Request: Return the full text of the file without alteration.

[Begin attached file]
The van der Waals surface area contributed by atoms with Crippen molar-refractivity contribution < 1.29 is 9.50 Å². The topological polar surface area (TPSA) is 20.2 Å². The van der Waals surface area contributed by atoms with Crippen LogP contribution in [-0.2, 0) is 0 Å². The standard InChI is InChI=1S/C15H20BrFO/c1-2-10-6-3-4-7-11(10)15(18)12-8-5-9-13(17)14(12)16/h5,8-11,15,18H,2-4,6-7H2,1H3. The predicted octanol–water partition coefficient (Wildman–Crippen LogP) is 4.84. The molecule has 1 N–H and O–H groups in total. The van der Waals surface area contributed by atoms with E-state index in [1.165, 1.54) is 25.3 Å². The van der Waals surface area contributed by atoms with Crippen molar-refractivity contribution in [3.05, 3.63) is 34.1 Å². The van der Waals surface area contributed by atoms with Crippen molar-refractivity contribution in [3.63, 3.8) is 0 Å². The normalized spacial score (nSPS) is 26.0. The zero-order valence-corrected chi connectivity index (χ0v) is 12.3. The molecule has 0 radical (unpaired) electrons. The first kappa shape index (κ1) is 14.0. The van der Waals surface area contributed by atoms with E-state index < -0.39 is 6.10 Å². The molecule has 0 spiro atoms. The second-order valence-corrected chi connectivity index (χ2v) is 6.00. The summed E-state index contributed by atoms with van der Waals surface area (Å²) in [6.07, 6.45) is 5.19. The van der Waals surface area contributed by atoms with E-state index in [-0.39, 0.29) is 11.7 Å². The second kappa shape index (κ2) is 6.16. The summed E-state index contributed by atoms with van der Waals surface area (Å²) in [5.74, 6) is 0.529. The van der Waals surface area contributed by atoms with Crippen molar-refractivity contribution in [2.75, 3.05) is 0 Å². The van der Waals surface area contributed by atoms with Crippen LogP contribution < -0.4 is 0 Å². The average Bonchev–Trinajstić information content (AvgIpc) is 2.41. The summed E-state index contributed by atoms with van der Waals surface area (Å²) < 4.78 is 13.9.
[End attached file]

The van der Waals surface area contributed by atoms with Crippen molar-refractivity contribution < 1.29 is 9.50 Å². The topological polar surface area (TPSA) is 20.2 Å². The van der Waals surface area contributed by atoms with Crippen LogP contribution in [-0.2, 0) is 0 Å². The standard InChI is InChI=1S/C15H20BrFO/c1-2-10-6-3-4-7-11(10)15(18)12-8-5-9-13(17)14(12)16/h5,8-11,15,18H,2-4,6-7H2,1H3. The predicted octanol–water partition coefficient (Wildman–Crippen LogP) is 4.84. The molecule has 1 N–H and O–H groups in total. The van der Waals surface area contributed by atoms with E-state index in [1.165, 1.54) is 25.3 Å². The van der Waals surface area contributed by atoms with Crippen molar-refractivity contribution in [3.05, 3.63) is 34.1 Å². The van der Waals surface area contributed by atoms with Crippen molar-refractivity contribution in [3.63, 3.8) is 0 Å². The normalized spacial score (nSPS) is 26.0. The zero-order valence-corrected chi connectivity index (χ0v) is 12.3. The molecule has 0 radical (unpaired) electrons. The first kappa shape index (κ1) is 14.0. The van der Waals surface area contributed by atoms with E-state index < -0.39 is 6.10 Å². The molecule has 0 spiro atoms. The second-order valence-corrected chi connectivity index (χ2v) is 6.00. The summed E-state index contributed by atoms with van der Waals surface area (Å²) in [6.07, 6.45) is 5.19. The van der Waals surface area contributed by atoms with E-state index in [-0.39, 0.29) is 11.7 Å². The second kappa shape index (κ2) is 6.16. The summed E-state index contributed by atoms with van der Waals surface area (Å²) in [5.74, 6) is 0.529. The van der Waals surface area contributed by atoms with Crippen molar-refractivity contribution in [2.75, 3.05) is 0 Å². The van der Waals surface area contributed by atoms with Crippen LogP contribution < -0.4 is 0 Å². The average Bonchev–Trinajstić information content (AvgIpc) is 2.41. The summed E-state index contributed by atoms with van der Waals surface area (Å²) < 4.78 is 13.9.